Pete Miller [00:29:38] From an adoption perspective, what have you found in terms of best practices so that you have the best chance of success from that program? 


Sean Ringsted [00:29:47] Clearly. I mean, there's the conversation always starts, right, with learning how the technology works and then collaboration, then being thoughtful about where you put them. We've had lessons learned on where we've put them, right, and we've learned to sort of better mount them, better secure them. We've even had instances where we we had an alert and then realized that the grade on the concrete floor had a tilt, I think of a centimeter or something that was sort of barely noticeable, but of course, the water all flowed downhill to the to the sensor. So the installation is important, the calibration as well. Right. And just understanding that it is technology and you'll get one or two false alarms, not not many, but it's just that sort of bedding in process. And for some of the risk reasons, we, you know, we start small, one or two buildings and then expand into there into the entire portfolio. And Highwoods, that I mentioned at the start, are great, great case in point. Right? We started with them in five buildings and now now we're incredibly excited, right, we're expanding into 50 buildings in seven states, just getting the kinks out of the system, showing the risk manager this, value to this. And of course, when you get that actionable alert that's there, those are the easy those are the easy ones, right, to help to help customers through. 


Pete Miller [00:31:14] Let's just turn a little bit to how Chubb sees it from a business model point of view. So obviously, as you mentioned, you mentioned some some things around customer adoption. How does Chubb encourage clients to use these kind of solutions and these sensors? You know, how does a customer see the value in these new tools or does it require incentives or encouragement?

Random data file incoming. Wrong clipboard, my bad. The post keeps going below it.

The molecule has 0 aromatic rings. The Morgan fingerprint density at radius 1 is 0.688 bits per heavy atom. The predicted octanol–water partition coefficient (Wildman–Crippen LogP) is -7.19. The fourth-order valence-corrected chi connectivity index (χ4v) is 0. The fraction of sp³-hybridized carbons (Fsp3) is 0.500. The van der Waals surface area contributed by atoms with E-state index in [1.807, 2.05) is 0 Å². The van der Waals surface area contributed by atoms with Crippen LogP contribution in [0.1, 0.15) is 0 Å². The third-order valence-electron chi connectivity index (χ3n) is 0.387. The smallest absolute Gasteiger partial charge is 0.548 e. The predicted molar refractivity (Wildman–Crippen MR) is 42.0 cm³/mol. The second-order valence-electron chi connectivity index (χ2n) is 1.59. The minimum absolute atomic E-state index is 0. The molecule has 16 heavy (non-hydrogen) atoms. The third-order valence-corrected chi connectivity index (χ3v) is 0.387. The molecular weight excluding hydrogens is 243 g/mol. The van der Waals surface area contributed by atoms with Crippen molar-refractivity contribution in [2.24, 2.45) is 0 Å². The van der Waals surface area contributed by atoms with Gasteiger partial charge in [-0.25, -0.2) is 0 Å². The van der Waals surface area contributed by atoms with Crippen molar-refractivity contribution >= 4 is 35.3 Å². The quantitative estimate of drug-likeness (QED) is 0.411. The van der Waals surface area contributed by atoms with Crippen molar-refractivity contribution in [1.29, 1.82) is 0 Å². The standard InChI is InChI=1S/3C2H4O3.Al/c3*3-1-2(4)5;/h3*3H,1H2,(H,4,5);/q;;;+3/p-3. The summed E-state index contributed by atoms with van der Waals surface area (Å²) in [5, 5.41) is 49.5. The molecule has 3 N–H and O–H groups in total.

Sean Ringsted [00:31:36] It's a great question. Right. And we're starting sort of down that path. And there are different, different engagement models. At 30,000 feet, I think a good mental model for framing, for framing some of this, right, where we think about fire and you think about the extensive underwriting practice and language around fire and you think about the devices that are in place today, right, to help mitigate fire and underwrite fire. You think smoke detectors, sprinkler systems and these are very much part of the day to day and folded into the insurance underwriting and the risk management and the and the risk engineering. And I think, you know, 30,000 feet, right, that's the path that we're on with the water peril, right, in terms of how it should be treated. Now, we're not there yet, but in terms of a mental model, you know, I think that's very much how we're thinking about this. And, you know, as you know, I mean, Chubb is has been an industry leader in offering loss prevention services to customers, help mitigate risks. And, you know, we think this this area of helping prevent water damage is an important will be a growing and important part of those prevention service capabilities. And so that's sort of explains the acquisition that we made of StreamLabs in 2021, and we're really happy with that. I mean, that's meaningfully expanded the breath of IoT devices and capabilities that we can bring to our clients. We'll be talking with the client risk engineering practice, the underwriting practice, and clearly getting the input from claims like to get to our clients before they've had the claim. But sometimes we get the we you know, we get the claim and, you know, have an understanding that these devices could have potentially helped mitigate. So, you know, everyone's part of that part of that discussion, right, where it where it can really help our help our clients. We'll meet, you know, with the risk manager on site and just really try to understand what makes sense, right, for their particular business and guide them through the sense of program from from start to finish. In terms of the ROI for the client, look, I mean, you know, one one loss will pay for an entire program. So from our perspective, it's you know, the economics have been pretty, pretty compelling. And the average I think the stats I mean, the average water damage loss in a commercial building, you're looking at about 100,000 dollars. Right. So an average 100,000 dollars and that the cost to install and monitor sensors in a typical building, I mean, less than 5000, 5000 dollars. Right. So, you know, and 100,000, I mean, that's obviously just the the monetary amount capturing the inconvenience that we mentioned and so on. And of course, the loss could be greater, so, I mean, I think 5000, that's a pretty I think a pretty compelling trade off. Right. And then what we find, right, it's so you can look at the economics that way, but it's sometimes it's a more practical ROI, right? The risk manager gets that first alert, okay, this thing works, right? What about the rest of my campus that isn't protected, right. I need to protect all things. So once you start getting into these these sort of cycle of alerts, then then it sort of feeds on itself pretty pretty quickly.